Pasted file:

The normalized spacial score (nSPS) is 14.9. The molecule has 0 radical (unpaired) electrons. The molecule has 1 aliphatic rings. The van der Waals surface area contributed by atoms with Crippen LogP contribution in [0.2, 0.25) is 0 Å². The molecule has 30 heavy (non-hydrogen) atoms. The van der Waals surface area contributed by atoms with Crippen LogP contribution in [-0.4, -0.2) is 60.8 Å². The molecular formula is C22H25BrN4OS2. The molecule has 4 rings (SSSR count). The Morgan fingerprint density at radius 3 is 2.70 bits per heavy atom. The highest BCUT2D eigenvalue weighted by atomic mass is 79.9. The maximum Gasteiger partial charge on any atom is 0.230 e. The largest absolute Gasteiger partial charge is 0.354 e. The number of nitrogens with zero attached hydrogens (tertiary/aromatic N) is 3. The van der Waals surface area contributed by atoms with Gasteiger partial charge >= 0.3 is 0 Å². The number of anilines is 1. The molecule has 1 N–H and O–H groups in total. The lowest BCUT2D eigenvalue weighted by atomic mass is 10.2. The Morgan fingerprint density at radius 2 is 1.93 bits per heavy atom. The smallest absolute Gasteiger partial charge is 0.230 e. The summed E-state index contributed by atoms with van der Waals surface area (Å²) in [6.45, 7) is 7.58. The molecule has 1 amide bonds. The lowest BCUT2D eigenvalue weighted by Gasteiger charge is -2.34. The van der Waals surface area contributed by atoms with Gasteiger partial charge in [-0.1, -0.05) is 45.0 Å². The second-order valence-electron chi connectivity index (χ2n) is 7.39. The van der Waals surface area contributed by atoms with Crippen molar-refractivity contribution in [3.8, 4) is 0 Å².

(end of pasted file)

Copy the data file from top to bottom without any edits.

The normalized spacial score (nSPS) is 14.9. The molecule has 0 radical (unpaired) electrons. The molecule has 1 aliphatic rings. The van der Waals surface area contributed by atoms with Crippen LogP contribution in [0.2, 0.25) is 0 Å². The molecule has 30 heavy (non-hydrogen) atoms. The van der Waals surface area contributed by atoms with Crippen LogP contribution in [-0.4, -0.2) is 60.8 Å². The molecular formula is C22H25BrN4OS2. The molecule has 4 rings (SSSR count). The Morgan fingerprint density at radius 3 is 2.70 bits per heavy atom. The highest BCUT2D eigenvalue weighted by atomic mass is 79.9. The maximum Gasteiger partial charge on any atom is 0.230 e. The largest absolute Gasteiger partial charge is 0.354 e. The number of nitrogens with zero attached hydrogens (tertiary/aromatic N) is 3. The van der Waals surface area contributed by atoms with Gasteiger partial charge >= 0.3 is 0 Å². The number of anilines is 1. The molecule has 1 N–H and O–H groups in total. The lowest BCUT2D eigenvalue weighted by atomic mass is 10.2. The Morgan fingerprint density at radius 2 is 1.93 bits per heavy atom. The smallest absolute Gasteiger partial charge is 0.230 e. The summed E-state index contributed by atoms with van der Waals surface area (Å²) in [6.45, 7) is 7.58. The molecule has 1 amide bonds. The lowest BCUT2D eigenvalue weighted by Gasteiger charge is -2.34. The van der Waals surface area contributed by atoms with Gasteiger partial charge in [-0.1, -0.05) is 45.0 Å². The second-order valence-electron chi connectivity index (χ2n) is 7.39. The van der Waals surface area contributed by atoms with Crippen molar-refractivity contribution in [3.8, 4) is 0 Å².